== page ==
The following story is about a Korean girl who was adopted by a White American couple in the late 1950’s. The mother hailed from North Carolina and the father from Maryland. They cleared land and feared God on a homestead in Alaska.
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Mama used to tell me that I was bucktoothed. Real bucktoothed. She even took Polaroid pictures of my profile, one per week for two and-one-half years. Her proof of my kinship to the beaver family who lived in the valley below our cabin. Yep. If she kept them, Mama has 130 Polaroid photographs of my face, in profile, in all of their out-of-focus, hopefully fading condition.
From what Mama told me just about 5-100 times a week (but who’s counting when you are 12 years-old), I was part of the Mongoloid tribe and wore the face to prove it. The face in question, my face, was round, fat, and sallow complected. This face, my face, according to Mama, sported a broad nose like a ‘nigger’ (Mama didn’t use high falutin’ words to disguise her ignorant ways), slanted squinty untrustworthy eyes, and the aforementioned buckteeth, all framed in a coarse black hair. Even being a kid did not keep me from catching on that the Mongoloid tribe was nothing that any decent person would want to lay claim to.
Orthodontic braces toned down my overbite but nothing could be done for all of my remaining facial transgressions. I was stuck with them in all their obvious glory. For life. That is, until I found the magic elixir to cure this malady. I simply lost my face. I pretended so hard that it was not there any more that after a while, my face no longer existed. I became the adopted Korean girl with no face. Mind you, it was not easy to remain faceless. But, it was a necessity if I wanted to survive in my world where no one else looked like my tribe or what’s more, liked my tribe.
But just like the proverb where one solution begets a new problem, life offered up something new to deal with. If you don’t believe me, try being without your face for a day. Okay, too tough a challenge? Try being without your face for even an hour. Go ahead. Walk around. Go shopping. Introduce yourself to a stranger. Look in the mirror. You cannot. You are now invisible. Life suddenly shrinks. Now, you are getting a glimmer of the truth contained in that proverb.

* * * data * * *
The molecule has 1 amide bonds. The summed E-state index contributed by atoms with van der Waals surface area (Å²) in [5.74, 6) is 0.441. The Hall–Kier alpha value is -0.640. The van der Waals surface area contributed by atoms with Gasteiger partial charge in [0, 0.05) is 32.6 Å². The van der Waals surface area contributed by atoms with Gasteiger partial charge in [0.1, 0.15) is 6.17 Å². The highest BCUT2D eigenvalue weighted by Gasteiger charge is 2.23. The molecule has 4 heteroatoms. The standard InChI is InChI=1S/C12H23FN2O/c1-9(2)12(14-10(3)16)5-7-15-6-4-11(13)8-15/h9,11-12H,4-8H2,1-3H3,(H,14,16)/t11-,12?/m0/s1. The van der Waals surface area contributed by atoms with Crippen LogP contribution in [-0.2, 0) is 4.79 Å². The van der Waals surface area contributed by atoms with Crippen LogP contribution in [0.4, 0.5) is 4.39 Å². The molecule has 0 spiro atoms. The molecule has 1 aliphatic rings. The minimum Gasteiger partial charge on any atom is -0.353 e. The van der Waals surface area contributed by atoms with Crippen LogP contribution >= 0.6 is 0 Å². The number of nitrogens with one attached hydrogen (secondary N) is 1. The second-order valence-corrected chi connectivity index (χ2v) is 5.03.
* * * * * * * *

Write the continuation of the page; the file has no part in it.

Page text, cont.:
Up until I was in my 20’s, I did not have a clue as to what was missing, what I had lost. I had lived for so many years without my face, that being without it felt normal. But it was not.
And so it was that in my 20’s, I began a long journey in search of my lost face. I spent indescribable energy and effort in following a suggestion made by a therapist. I cannot recall this therapist’s name but I have benefited from her suggestion, which was to look at myself, my entire face, in the mirror for one minute each day, until I gradually built up to five minutes. This assignment took me over a year to accomplish. Over 365 days of hard work and countless drops of sweat.
Thus, began my dialogue with the unknown woman in the mirror; telling this foreign face about my day. The high point of this mirror therapy happened the day I drove home like a mad woman and flew straightaway to the mirror to tell my mirror friend that I had been promoted at work. At that moment I thought “Oh, she’s so pretty when she’s excited.” Immediately, I recognized that the she was me. I walked quickly away but not before I reclaimed a part of my lost face.
I am now 45 years-of-age. This mirror work continues today. When I look into a mirror, I must still urge myself to really see my face. And still sometimes I look away or to the side and see only the hair that needs combing, the teeth that need brushing, the cheek in need of lotion, or the ear that the earring is to adorn. Still sometimes, I refuse to view my face in its entirety. Sometimes.
Just the other day, I asked a friend if I looked like a woman sitting across from us at a restaurant. My friend looked over at the woman and then back to me laughing and said, “No, you don’t look anything like her.” I asked if she was sure and she said “Yes, I’m sure,” still laughing. I told her that I do not know what I look like or whom I look like. I told her the truth.
That is how losses go. We spend inordinate amounts of time and energy looking to re-place or re-fill a hole that is left inside of us from something that used to be there. I suspect that the woman in my mirror will continue to experience triumphs, tears, happiness, and passion in her life time. At least that is my hope for her and for me.
@junemoon 2002 (published previously under the name of Jung Leehi)